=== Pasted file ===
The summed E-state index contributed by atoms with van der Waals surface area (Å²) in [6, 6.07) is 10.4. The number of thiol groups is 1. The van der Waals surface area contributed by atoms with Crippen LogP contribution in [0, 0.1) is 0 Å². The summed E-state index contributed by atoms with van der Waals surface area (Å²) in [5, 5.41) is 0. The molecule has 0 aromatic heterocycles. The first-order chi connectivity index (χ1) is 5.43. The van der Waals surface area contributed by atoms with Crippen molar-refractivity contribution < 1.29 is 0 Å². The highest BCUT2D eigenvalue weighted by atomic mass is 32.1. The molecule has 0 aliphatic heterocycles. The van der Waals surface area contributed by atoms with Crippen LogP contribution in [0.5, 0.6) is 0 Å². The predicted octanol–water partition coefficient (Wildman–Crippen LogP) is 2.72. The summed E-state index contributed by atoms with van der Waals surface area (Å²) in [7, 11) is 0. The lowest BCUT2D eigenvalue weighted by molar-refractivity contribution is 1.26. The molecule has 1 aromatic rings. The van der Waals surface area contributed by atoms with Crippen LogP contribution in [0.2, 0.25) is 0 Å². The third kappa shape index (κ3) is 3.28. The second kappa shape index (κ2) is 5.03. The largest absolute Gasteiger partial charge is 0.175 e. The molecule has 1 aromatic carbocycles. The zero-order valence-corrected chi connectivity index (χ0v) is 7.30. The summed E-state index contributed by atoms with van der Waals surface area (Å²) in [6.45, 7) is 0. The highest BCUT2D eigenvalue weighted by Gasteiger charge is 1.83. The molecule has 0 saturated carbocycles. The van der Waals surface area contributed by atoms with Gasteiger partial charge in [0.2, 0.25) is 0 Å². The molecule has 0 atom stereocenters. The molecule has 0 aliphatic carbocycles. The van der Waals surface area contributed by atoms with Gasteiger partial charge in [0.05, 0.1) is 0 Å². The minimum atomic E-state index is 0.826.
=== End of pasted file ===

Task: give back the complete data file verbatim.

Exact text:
The summed E-state index contributed by atoms with van der Waals surface area (Å²) in [6, 6.07) is 10.4. The number of thiol groups is 1. The van der Waals surface area contributed by atoms with Crippen LogP contribution in [0, 0.1) is 0 Å². The summed E-state index contributed by atoms with van der Waals surface area (Å²) in [5, 5.41) is 0. The molecule has 0 aromatic heterocycles. The first-order chi connectivity index (χ1) is 5.43. The van der Waals surface area contributed by atoms with Crippen molar-refractivity contribution < 1.29 is 0 Å². The highest BCUT2D eigenvalue weighted by atomic mass is 32.1. The molecule has 0 aliphatic heterocycles. The van der Waals surface area contributed by atoms with Crippen LogP contribution in [0.5, 0.6) is 0 Å². The predicted octanol–water partition coefficient (Wildman–Crippen LogP) is 2.72. The summed E-state index contributed by atoms with van der Waals surface area (Å²) in [7, 11) is 0. The lowest BCUT2D eigenvalue weighted by molar-refractivity contribution is 1.26. The molecule has 1 aromatic rings. The van der Waals surface area contributed by atoms with Crippen LogP contribution in [0.2, 0.25) is 0 Å². The third kappa shape index (κ3) is 3.28. The second kappa shape index (κ2) is 5.03. The largest absolute Gasteiger partial charge is 0.175 e. The molecule has 1 aromatic carbocycles. The zero-order valence-corrected chi connectivity index (χ0v) is 7.30. The summed E-state index contributed by atoms with van der Waals surface area (Å²) in [6.45, 7) is 0. The highest BCUT2D eigenvalue weighted by Gasteiger charge is 1.83. The molecule has 0 saturated carbocycles. The van der Waals surface area contributed by atoms with Gasteiger partial charge in [0.2, 0.25) is 0 Å². The molecule has 0 atom stereocenters. The molecule has 0 aliphatic carbocycles. The van der Waals surface area contributed by atoms with Gasteiger partial charge in [0.05, 0.1) is 0 Å². The minimum atomic E-state index is 0.826.